[asa] Truth and Science

From: Alexanian, Moorad <alexanian@uncw.edu>
Date: Sat May 05 2007 - 10:09:49 EDT

http://www.seedmagazine.com/news/2007/04/truth_and_science.php?page=1 <http://www.seedmagazine.com/news/2007/04/truth_and_science.php?page=1>



Truth and Science

A (1842-Word) consideration.


by Joshua Roebke * Posted April 30, 2007 10:29 AM


What is truth? How do we recognize it? Truth is a concept with which we are all pretty familiar. It is an undercurrent in every conversation and interaction we have with one another. Yet few of us ever give it much conscious thought except when we believe it is absent or in doubt. It's one of those intangibles that, when it does come up, we typically speak of only in absolutes. A statement can be either true or false, and that is all.


Even when we do think about truth and admit to blends of gray between the black and white, we frequently have a sense that a true answer merely exists beyond our immediate grasp. Given sufficient information and time, we could all eventually figure out the veracity of any claim or idea. In the meantime, most of us are satisfied with our hunches. We have a gut feeling for what is correct and proceed with our lives content in our beliefs.


Part of the reason for our satisfaction probably stems from the difference between what we say is "true" and what we consider to be "truth." The distinction isn't just semantic nitpicking. "True" is what we say of a statement we agree with or believe in. "Truth" is a far more nebulous and fundamental concept. We understand it as more of an ideal toward which we strive, rather than one we hold any dominion over.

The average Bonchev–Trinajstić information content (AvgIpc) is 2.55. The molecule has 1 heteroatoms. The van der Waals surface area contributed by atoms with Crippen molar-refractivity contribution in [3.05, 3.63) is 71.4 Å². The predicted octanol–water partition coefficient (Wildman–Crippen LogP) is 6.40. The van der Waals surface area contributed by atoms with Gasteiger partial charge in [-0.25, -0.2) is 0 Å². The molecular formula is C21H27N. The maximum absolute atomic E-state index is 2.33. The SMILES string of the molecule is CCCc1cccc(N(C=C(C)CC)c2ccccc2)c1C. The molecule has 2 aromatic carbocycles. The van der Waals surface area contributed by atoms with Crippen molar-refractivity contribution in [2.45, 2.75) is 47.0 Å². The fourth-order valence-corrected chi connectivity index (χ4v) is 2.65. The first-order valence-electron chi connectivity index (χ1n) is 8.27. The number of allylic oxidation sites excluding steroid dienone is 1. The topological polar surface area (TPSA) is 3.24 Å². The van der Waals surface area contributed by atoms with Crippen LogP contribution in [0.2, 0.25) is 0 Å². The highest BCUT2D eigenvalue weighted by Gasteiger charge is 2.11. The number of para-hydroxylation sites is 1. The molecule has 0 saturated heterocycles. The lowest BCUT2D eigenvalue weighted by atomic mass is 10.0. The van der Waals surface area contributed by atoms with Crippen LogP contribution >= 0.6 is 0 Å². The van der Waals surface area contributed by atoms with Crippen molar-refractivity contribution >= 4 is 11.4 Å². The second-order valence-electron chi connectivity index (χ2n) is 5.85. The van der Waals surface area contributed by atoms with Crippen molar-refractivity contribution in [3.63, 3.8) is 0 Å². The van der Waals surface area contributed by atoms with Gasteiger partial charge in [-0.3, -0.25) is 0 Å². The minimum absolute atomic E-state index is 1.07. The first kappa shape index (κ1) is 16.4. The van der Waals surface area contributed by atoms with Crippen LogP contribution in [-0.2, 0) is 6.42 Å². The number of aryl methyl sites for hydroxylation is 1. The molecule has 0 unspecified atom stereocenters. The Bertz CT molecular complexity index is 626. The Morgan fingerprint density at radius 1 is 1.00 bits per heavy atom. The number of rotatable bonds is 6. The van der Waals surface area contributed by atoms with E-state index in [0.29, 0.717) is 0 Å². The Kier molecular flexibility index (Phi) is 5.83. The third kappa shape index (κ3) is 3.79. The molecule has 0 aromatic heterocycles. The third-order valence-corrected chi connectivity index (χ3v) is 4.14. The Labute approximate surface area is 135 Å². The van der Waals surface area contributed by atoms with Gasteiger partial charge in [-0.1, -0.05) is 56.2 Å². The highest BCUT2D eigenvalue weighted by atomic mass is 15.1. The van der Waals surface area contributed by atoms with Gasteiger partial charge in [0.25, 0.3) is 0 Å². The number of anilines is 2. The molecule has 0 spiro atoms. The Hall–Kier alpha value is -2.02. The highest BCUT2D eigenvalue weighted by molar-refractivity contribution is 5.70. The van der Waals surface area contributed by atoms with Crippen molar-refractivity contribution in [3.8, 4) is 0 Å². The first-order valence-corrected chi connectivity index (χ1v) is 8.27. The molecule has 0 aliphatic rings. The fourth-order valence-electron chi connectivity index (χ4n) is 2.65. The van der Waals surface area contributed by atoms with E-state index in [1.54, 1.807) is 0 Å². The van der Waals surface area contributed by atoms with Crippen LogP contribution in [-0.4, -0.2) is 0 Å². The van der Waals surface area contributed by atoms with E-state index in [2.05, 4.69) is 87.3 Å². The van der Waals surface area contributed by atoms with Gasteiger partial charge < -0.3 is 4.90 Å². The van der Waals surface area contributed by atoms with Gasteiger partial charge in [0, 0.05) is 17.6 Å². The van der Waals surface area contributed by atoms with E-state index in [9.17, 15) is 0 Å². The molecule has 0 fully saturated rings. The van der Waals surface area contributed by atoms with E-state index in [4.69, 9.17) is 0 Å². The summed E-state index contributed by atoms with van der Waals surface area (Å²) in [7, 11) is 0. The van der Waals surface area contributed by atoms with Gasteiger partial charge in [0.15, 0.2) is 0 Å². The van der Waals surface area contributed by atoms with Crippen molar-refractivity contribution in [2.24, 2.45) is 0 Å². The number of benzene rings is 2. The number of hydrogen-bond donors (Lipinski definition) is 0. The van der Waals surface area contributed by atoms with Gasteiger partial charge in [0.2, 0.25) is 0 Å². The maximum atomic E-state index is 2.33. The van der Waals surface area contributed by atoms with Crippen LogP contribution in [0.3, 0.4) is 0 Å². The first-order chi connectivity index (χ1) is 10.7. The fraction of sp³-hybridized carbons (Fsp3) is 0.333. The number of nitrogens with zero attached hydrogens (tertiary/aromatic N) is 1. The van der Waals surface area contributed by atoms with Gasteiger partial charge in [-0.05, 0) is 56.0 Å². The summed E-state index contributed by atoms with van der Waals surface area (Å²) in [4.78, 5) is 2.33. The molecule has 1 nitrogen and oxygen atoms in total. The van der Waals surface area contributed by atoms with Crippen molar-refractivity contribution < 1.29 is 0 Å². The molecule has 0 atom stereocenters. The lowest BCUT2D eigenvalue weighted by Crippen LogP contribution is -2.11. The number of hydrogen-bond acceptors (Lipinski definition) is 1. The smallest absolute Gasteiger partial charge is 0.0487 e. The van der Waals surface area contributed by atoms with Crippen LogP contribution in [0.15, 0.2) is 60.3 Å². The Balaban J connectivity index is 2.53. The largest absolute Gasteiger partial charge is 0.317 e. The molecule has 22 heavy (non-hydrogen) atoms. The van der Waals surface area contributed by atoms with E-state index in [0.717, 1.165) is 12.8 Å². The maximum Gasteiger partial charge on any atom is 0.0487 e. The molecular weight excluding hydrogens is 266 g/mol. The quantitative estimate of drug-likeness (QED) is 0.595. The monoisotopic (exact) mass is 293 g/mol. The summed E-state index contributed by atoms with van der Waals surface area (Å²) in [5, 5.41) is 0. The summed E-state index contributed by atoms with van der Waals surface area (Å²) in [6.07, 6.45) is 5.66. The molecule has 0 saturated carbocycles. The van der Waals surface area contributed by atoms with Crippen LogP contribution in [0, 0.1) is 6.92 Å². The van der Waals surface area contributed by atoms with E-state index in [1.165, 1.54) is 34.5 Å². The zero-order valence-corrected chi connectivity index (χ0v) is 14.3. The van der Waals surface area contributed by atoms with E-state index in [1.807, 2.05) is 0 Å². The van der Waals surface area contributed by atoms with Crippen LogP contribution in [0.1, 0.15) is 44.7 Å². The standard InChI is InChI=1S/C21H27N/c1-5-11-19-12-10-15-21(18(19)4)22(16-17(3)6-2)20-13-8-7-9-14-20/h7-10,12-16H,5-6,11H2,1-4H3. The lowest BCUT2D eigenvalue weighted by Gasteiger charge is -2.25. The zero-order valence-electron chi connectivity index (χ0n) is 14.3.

Some of us are never entirely content with what is true in our lives and so are compelled to pursue the more elusive notion of truth. It is among this fervent group of people that scientists often count themselves (with poets, artists, authors, and others). Truth is an idyllic absolute to which they rigorously aspire, but the forms that it takes vary even for these different groups that seek it out.


The gamut of truths ranges from frowsy to elegant. We recognize some through experience, some we know by experiment, and others we accept without questioning. To simplify this diversity, we can split truths into two categories. There are those that reside within us, which will be gone when we humans are, and those that lie outside us. The first is a gestalt; emotional, ephemeral, and social. It lies within the purview of art and literature and most of us feel it at some level when we encounter it. The second is mathematical, permanent, and somehow not of this world. This exterior truth is often more difficult to attain and to understand.





Truth and Science, written by Joshua Roebke, posted on April 30, 2007 10:29 AM, is in the category Commentary. 53 blog reactions



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